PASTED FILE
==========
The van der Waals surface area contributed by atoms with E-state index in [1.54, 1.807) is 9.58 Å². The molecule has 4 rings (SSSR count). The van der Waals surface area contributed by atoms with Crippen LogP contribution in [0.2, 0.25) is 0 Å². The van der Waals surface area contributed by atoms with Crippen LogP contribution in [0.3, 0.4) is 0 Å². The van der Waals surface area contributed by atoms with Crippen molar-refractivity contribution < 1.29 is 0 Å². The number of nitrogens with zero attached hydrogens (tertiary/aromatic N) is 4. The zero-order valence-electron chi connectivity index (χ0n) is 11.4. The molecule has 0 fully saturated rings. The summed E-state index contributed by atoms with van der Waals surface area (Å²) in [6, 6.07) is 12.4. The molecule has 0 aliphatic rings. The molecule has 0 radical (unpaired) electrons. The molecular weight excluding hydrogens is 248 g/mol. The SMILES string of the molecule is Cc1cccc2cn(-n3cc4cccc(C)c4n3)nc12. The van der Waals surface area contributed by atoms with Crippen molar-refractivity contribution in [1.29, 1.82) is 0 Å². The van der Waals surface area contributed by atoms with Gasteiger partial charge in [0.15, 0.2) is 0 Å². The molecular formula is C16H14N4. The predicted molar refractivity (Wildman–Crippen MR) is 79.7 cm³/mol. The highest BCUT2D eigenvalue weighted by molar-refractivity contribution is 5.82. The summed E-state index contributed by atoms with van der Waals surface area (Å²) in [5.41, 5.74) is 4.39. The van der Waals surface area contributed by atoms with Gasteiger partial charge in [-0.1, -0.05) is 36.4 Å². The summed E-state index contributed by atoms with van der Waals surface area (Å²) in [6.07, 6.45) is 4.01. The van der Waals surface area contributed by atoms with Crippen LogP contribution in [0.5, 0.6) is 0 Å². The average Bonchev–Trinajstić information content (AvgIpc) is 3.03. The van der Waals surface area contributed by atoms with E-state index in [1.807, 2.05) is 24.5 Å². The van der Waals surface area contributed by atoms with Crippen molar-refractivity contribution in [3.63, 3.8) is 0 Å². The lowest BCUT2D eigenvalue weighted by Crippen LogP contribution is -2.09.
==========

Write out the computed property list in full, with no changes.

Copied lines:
The van der Waals surface area contributed by atoms with E-state index in [1.54, 1.807) is 9.58 Å². The molecule has 4 rings (SSSR count). The van der Waals surface area contributed by atoms with Crippen LogP contribution in [0.2, 0.25) is 0 Å². The van der Waals surface area contributed by atoms with Crippen LogP contribution in [0.3, 0.4) is 0 Å². The van der Waals surface area contributed by atoms with Crippen molar-refractivity contribution < 1.29 is 0 Å². The number of nitrogens with zero attached hydrogens (tertiary/aromatic N) is 4. The zero-order valence-electron chi connectivity index (χ0n) is 11.4. The molecule has 0 fully saturated rings. The summed E-state index contributed by atoms with van der Waals surface area (Å²) in [6, 6.07) is 12.4. The molecule has 0 aliphatic rings. The molecule has 0 radical (unpaired) electrons. The molecular weight excluding hydrogens is 248 g/mol. The SMILES string of the molecule is Cc1cccc2cn(-n3cc4cccc(C)c4n3)nc12. The van der Waals surface area contributed by atoms with Crippen molar-refractivity contribution in [1.29, 1.82) is 0 Å². The van der Waals surface area contributed by atoms with Gasteiger partial charge in [0.15, 0.2) is 0 Å². The molecular formula is C16H14N4. The predicted molar refractivity (Wildman–Crippen MR) is 79.7 cm³/mol. The highest BCUT2D eigenvalue weighted by molar-refractivity contribution is 5.82. The summed E-state index contributed by atoms with van der Waals surface area (Å²) in [5.41, 5.74) is 4.39. The van der Waals surface area contributed by atoms with Gasteiger partial charge in [-0.1, -0.05) is 36.4 Å². The summed E-state index contributed by atoms with van der Waals surface area (Å²) in [6.07, 6.45) is 4.01. The van der Waals surface area contributed by atoms with Crippen LogP contribution in [0.5, 0.6) is 0 Å². The average Bonchev–Trinajstić information content (AvgIpc) is 3.03. The van der Waals surface area contributed by atoms with E-state index in [1.807, 2.05) is 24.5 Å². The van der Waals surface area contributed by atoms with Crippen molar-refractivity contribution in [3.63, 3.8) is 0 Å². The lowest BCUT2D eigenvalue weighted by Crippen LogP contribution is -2.09.